Don't Be a Hostage to Anger

RECENT events in the Middle East have made me think quite a lot about forgiveness and how important it is in any situation that needs healing. Sometimes events in our lives seem to escalate out of control. Anger, fear, frustration, a feeling of helplessness, take over. If we really want a healing outcome, it is at this point that we must do our utmost to forgive and to avoid hatred. To do this is to follow the standard Christ Jesus set for us. He was a good and honest man condemned to a shameful death by religious leaders who feared and envied him.

Yet on the cross he forgave them. Looking back on it now, knowing that he rose from the dead, we may take that act of forgiveness for granted. But if we pause for a moment to think of the hatred directed at Jesus in his final hours, we may gain a renewed respect for his ability and willingness to forgive.

The courage of that forgiveness is outstanding, and events that followed -- the resurrection, the bold preaching of the gospel by the apostles -- proved that to follow Christ Jesus' example is to be anything but passive. We do, however, need to take time to pray before we act.

Not too long ago, I was confronted with three different situations where people were not doing things they had promised to do. My first reaction was to want to browbeat them into doing the work. Because experience has taught me that prayer should precede action, however, I stopped and prayed before doing anything. It became quite clear that anger could not be part of God's plan. As Mary Baker Eddy, the Discoverer and Founder of Christian Science, says in Science and Health with Key to the Scriptures, ``Whosoever believeth that wrath is righteous or that divinity is appeased by human suffering, does not understand God.''1

Since God is Spirit and has made man in His likeness, I knew that in truth I was spiritual. The feelings I was having, however, were anything but the pure, loving, joyful qualities of Spirit. After a considerable mental struggle, I was able to overcome the feelings of anger and frustration. Not long after this I learned that the delays were completely justified. How grateful I was that I had not acted in anger.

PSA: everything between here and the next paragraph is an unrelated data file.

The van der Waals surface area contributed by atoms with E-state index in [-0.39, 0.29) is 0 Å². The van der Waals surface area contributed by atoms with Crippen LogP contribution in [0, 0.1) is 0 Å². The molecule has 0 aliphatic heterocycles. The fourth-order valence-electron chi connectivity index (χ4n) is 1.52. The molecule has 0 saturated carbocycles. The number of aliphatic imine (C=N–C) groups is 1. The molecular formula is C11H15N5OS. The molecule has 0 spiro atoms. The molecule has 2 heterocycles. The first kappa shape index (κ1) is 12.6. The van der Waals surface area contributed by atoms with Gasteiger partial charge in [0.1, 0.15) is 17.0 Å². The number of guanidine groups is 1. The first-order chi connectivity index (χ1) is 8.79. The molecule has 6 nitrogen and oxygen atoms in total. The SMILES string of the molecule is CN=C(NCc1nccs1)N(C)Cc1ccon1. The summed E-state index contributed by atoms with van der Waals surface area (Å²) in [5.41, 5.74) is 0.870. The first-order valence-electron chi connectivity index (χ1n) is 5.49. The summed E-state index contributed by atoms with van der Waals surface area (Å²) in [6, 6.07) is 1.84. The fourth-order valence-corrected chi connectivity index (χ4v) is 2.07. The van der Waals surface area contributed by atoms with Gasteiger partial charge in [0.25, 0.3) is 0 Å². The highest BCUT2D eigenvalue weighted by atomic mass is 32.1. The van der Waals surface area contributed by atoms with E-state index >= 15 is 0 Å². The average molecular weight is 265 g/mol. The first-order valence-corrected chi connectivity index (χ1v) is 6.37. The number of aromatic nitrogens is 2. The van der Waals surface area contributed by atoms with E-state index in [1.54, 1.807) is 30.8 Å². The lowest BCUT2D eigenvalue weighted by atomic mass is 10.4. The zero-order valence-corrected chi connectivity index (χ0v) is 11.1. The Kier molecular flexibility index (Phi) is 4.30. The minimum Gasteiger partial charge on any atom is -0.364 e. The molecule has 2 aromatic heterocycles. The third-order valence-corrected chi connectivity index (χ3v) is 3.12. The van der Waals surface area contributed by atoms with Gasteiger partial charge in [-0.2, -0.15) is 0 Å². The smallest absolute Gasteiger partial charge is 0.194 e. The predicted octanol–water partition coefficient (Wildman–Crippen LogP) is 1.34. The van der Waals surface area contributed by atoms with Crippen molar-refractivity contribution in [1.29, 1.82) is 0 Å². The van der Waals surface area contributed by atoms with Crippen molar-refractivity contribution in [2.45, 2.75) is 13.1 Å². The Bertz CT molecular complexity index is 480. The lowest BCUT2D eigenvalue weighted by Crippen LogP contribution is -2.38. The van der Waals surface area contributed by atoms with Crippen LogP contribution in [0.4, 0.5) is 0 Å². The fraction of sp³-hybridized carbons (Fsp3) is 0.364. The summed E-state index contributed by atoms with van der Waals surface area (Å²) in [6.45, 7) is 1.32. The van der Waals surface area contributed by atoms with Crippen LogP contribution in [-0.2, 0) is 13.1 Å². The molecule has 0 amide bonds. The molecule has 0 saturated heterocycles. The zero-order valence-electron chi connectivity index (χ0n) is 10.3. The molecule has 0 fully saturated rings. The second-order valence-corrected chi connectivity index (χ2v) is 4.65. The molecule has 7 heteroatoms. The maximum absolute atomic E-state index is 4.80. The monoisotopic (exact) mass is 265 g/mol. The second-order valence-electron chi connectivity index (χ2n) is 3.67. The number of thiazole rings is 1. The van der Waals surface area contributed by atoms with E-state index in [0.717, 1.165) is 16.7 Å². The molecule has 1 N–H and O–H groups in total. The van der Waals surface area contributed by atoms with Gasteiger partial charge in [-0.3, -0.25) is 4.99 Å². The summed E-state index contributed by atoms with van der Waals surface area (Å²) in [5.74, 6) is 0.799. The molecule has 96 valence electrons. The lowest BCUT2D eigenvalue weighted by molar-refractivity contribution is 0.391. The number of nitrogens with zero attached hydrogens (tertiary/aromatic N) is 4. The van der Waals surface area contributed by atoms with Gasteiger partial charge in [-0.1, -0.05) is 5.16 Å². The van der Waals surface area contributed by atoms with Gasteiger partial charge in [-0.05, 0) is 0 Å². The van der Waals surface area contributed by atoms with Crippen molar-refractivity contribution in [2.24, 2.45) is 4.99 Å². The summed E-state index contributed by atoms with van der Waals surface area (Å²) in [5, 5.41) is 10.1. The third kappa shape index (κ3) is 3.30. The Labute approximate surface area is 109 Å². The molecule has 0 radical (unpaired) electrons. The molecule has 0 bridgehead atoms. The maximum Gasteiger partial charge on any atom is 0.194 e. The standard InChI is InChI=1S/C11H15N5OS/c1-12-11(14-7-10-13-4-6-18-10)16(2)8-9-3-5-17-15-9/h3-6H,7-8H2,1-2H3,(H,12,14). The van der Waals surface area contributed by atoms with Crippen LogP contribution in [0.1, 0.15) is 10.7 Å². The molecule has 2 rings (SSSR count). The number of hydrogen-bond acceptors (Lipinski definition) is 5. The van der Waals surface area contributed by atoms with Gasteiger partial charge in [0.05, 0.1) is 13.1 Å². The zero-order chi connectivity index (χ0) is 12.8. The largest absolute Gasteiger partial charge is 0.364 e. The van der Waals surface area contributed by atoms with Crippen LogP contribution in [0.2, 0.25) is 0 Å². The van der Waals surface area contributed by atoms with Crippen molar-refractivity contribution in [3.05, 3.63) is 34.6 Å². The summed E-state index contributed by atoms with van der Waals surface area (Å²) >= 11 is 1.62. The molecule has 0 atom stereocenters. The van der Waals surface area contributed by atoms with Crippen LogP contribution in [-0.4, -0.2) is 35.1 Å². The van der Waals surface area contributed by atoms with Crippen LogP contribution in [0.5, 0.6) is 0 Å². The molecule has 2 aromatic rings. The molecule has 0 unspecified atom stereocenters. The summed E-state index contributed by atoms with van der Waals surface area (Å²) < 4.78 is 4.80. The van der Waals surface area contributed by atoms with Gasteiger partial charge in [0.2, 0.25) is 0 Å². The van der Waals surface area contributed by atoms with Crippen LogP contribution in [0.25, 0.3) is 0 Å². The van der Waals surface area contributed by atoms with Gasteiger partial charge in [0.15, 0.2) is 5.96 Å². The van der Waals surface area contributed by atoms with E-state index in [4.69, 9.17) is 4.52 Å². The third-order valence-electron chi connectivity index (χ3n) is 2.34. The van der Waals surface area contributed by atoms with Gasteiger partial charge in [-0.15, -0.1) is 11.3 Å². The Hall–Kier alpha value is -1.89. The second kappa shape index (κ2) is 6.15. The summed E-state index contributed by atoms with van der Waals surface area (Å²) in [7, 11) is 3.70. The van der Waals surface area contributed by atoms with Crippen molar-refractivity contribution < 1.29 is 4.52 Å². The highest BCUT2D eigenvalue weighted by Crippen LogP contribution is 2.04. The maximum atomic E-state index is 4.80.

The temptation to indulge in anger, revenge, hatred, is one that may come to each of us, whether we are reacting to occurrences in our personal lives or to world events that seem to be out of control. We disarm anger by praying to feel the presence of Christ, the true idea of God. This will show us our true spiritual nature and will give us the peace and discernment that we need.

The Apostle Paul's letter to the Corinthians gives the stark contrast between the world's methods of warfare and the Christian's. He writes: ``For though we walk in the flesh, we do not war after the flesh: (for the weapons of our warfare are not carnal, but mighty through God to the pulling down of strong holds;) casting down imaginations, and every high thing that exalteth itself against the knowledge of God, and bringing into captivity every thought to the obedience of Christ.''2

The ``obedience of Christ'' is a high standard to follow. But we can begin in small ways by loving more, by forgiving more quickly, by endeavoring to express more of our joy as God's offspring, and by praying daily for our world. If we are actively seeking to follow the Christly path, we will find a way through the turmoil to peace and forgiveness.

1Science and Health, p. 22. 2II Corinthians 10:3-5

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